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Trauma-Focused Cognitive Behavioral Therapy:

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Mannarino, A. P., & Cohen, J. A. (2017, September). Trauma-Focused Cognitive Behavioral Therapy:  What is it, how good is it, and why families need it. [Web article]. Retrieved from: http://www.societyforpsychotherapy.org/trauma-focused-cognitive-behavioral-therapy

Dr. Anthony P. Mannarino

Trauma-Focused Cognitive Behavioral Therapy (TF-CBT) was developed by Drs. Anthony Mannarino, Judith Cohen and Esther Deblinger. TF-CBT is an evidence-based treatment that has been evaluated and refined during the past 25 years to help children and adolescents recover after exposure to traumatic life events.  TF-CBT is both a phase-based and components-based intervention.  The initial focus is on stabilization skills followed by trauma narration and processing.  The final components address integration and closure.  In total, there have been 20 randomized clinical trials (RCTs) supporting the efficacy of the model.  TF-CBT is a structured, short-term treatment that effectively improves a range of trauma-related outcomes in 8-25 sessions with the child/adolescent client and caregiver. Although TF-CBT is highly effective at improving youth posttraumatic stress disorder (PTSD) symptoms and diagnosis, a PTSD diagnosis is not required in order to receive this treatment. TF-CBT also effectively addresses many other trauma impacts, including depressive and anxiety symptoms, shame, and behavioral difficulties, including sexual behavior problems.  Additionally, TF-CBT improves the participating parent’s or caregiver’s personal distress about the child’s traumatic experience, parenting skills, and supportive interactions with the child as well as reducing the caregiver’s depressive symptoms (Mannarino & Cohen, 2014).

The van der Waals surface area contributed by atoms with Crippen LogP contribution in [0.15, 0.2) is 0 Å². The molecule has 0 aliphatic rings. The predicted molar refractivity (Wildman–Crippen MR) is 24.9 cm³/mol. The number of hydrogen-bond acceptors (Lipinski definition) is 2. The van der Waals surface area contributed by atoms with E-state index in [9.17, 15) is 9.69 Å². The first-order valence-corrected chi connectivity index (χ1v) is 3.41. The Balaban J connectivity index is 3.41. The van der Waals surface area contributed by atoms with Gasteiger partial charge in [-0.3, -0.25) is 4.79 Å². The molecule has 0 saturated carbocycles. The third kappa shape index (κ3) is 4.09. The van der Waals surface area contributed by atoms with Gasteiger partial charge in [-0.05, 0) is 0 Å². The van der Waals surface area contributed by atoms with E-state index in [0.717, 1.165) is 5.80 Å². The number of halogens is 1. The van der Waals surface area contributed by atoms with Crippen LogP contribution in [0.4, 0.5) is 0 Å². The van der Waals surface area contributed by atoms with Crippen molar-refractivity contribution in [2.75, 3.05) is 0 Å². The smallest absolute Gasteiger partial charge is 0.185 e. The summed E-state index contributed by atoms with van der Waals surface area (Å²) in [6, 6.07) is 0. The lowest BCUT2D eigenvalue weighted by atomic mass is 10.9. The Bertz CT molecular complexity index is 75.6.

Dr. Judith Cohen

TF-CBT has been studied around the world.  In Europe, there have been RCTs in Norway and Germany which have reported results entirely consistent with those found by the TF-CBT developers (Jensen et al., 2014; Goldbeck, Muche, Sachser, Tutus, & Rosner, 2016).  Moreover, in the German study, results demonstrated that youth with complex trauma symptoms responded as well to TF-CBT as youth without complex trauma (Sachser, Keller, & Goldbeck, 2016).  TF-CBT has also been investigated in low resource countries, especially in Africa.  In one innovative study, Murray and her colleagues (Murray et al., 2015) trained non-mental health professionals to implement TF-CBT in Zambia with youth ages 5-18 who had experienced many types of trauma.  TF-CBT was significantly superior to treatment as usual (TAU) in reducing trauma and stress-related symptoms when provided by these lay counselors.

Children exposed to traumatic events are at risk not only for short-term psychological difficulties but also long-term negative sequelae.  In this regard, the landmark study by Felitti and his colleagues (Felitti et al., 1998) demonstrated that adverse child experiences (ACEs) were significantly correlated with health risks including alcoholism, drug abuse, obesity, depression, and suicide attempts during adulthood.  Accordingly, it is critical that children exposed to trauma and other ACEs receive appropriate evidence-based trauma treatment to help optimize their developmental trajectory.

There are a number of developments that have facilitated the wide dissemination of TF-CBT.  Most notably, there is TF-CBTWeb (www.musc.edu/tfcbt), our web-based course, created by Saunders and Smith at the Medical University of South Carolina.  Over 300,000 learners have accessed TF-CBTWeb over the past decade, with over one-half completing the course.  (Saunders, Personal Communication, 2017).  This number includes therapists from every state and numerous countries around the world.  Additionally, we have developed the TF-CBT Train-the-Trainer (TTT) Program.  Currently, there are approximately 70 approved TF-CBT trainers.  Over the past decade, our trainers have provided in-person TF-CBT trainings that have been attended by a conservative estimate of over 50,000 clinicians.  There is also the TF-CBT Train-the-Supervisor (TTS) Program the goal of which is to build the sustainability of TF-CBT in individual organizations. This goal is based on the idea that it is more likely that supervisors would remain at a given agency than frontline therapists.  To date, nearly 80 TF-CBT supervisors have completed our TTS Program and the great majority of these individuals have remained at their original organization, thus contributing to TF-CBT sustainability.